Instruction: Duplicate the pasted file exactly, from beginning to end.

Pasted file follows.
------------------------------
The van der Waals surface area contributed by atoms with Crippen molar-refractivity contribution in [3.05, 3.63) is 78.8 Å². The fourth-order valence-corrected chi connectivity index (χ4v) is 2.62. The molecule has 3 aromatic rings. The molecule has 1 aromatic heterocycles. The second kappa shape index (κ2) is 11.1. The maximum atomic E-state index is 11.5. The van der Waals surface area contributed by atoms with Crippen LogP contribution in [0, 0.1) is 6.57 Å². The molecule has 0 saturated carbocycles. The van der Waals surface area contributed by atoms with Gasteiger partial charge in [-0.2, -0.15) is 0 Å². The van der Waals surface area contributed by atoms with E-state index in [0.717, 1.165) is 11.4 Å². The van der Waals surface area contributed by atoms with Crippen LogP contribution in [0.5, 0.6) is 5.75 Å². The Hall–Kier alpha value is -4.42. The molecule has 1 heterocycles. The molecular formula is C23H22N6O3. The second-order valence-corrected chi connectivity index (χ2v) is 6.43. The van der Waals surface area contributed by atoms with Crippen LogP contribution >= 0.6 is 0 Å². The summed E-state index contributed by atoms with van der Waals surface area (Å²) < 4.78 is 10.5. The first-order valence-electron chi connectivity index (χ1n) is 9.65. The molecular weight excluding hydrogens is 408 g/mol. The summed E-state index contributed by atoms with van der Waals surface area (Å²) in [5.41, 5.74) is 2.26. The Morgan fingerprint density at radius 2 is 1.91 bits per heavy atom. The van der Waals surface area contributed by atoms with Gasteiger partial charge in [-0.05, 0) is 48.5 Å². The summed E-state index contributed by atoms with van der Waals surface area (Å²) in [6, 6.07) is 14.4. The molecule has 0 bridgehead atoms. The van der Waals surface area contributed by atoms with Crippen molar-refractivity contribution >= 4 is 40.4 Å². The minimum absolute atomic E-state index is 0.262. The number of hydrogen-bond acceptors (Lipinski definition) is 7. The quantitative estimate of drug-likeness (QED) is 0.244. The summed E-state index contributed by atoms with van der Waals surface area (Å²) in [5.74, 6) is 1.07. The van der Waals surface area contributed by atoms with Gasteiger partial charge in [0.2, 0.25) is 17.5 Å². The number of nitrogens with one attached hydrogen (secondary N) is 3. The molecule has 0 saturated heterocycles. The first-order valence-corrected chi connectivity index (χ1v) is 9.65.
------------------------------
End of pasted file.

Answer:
The van der Waals surface area contributed by atoms with Crippen molar-refractivity contribution in [3.05, 3.63) is 78.8 Å². The fourth-order valence-corrected chi connectivity index (χ4v) is 2.62. The molecule has 3 aromatic rings. The molecule has 1 aromatic heterocycles. The second kappa shape index (κ2) is 11.1. The maximum atomic E-state index is 11.5. The van der Waals surface area contributed by atoms with Crippen LogP contribution in [0, 0.1) is 6.57 Å². The molecule has 0 saturated carbocycles. The van der Waals surface area contributed by atoms with Gasteiger partial charge in [-0.2, -0.15) is 0 Å². The van der Waals surface area contributed by atoms with E-state index in [0.717, 1.165) is 11.4 Å². The van der Waals surface area contributed by atoms with Crippen LogP contribution in [0.5, 0.6) is 5.75 Å². The Hall–Kier alpha value is -4.42. The molecule has 1 heterocycles. The molecular formula is C23H22N6O3. The second-order valence-corrected chi connectivity index (χ2v) is 6.43. The van der Waals surface area contributed by atoms with Crippen LogP contribution >= 0.6 is 0 Å². The summed E-state index contributed by atoms with van der Waals surface area (Å²) < 4.78 is 10.5. The first-order valence-electron chi connectivity index (χ1n) is 9.65. The molecular weight excluding hydrogens is 408 g/mol. The summed E-state index contributed by atoms with van der Waals surface area (Å²) in [5.41, 5.74) is 2.26. The Morgan fingerprint density at radius 2 is 1.91 bits per heavy atom. The van der Waals surface area contributed by atoms with Gasteiger partial charge in [-0.05, 0) is 48.5 Å². The summed E-state index contributed by atoms with van der Waals surface area (Å²) in [6, 6.07) is 14.4. The molecule has 0 bridgehead atoms. The van der Waals surface area contributed by atoms with Crippen molar-refractivity contribution >= 4 is 40.4 Å². The minimum absolute atomic E-state index is 0.262. The number of hydrogen-bond acceptors (Lipinski definition) is 7. The quantitative estimate of drug-likeness (QED) is 0.244. The summed E-state index contributed by atoms with van der Waals surface area (Å²) in [5.74, 6) is 1.07. The van der Waals surface area contributed by atoms with Gasteiger partial charge in [0.2, 0.25) is 17.5 Å². The number of nitrogens with one attached hydrogen (secondary N) is 3. The molecule has 0 saturated heterocycles. The first-order valence-corrected chi connectivity index (χ1v) is 9.65.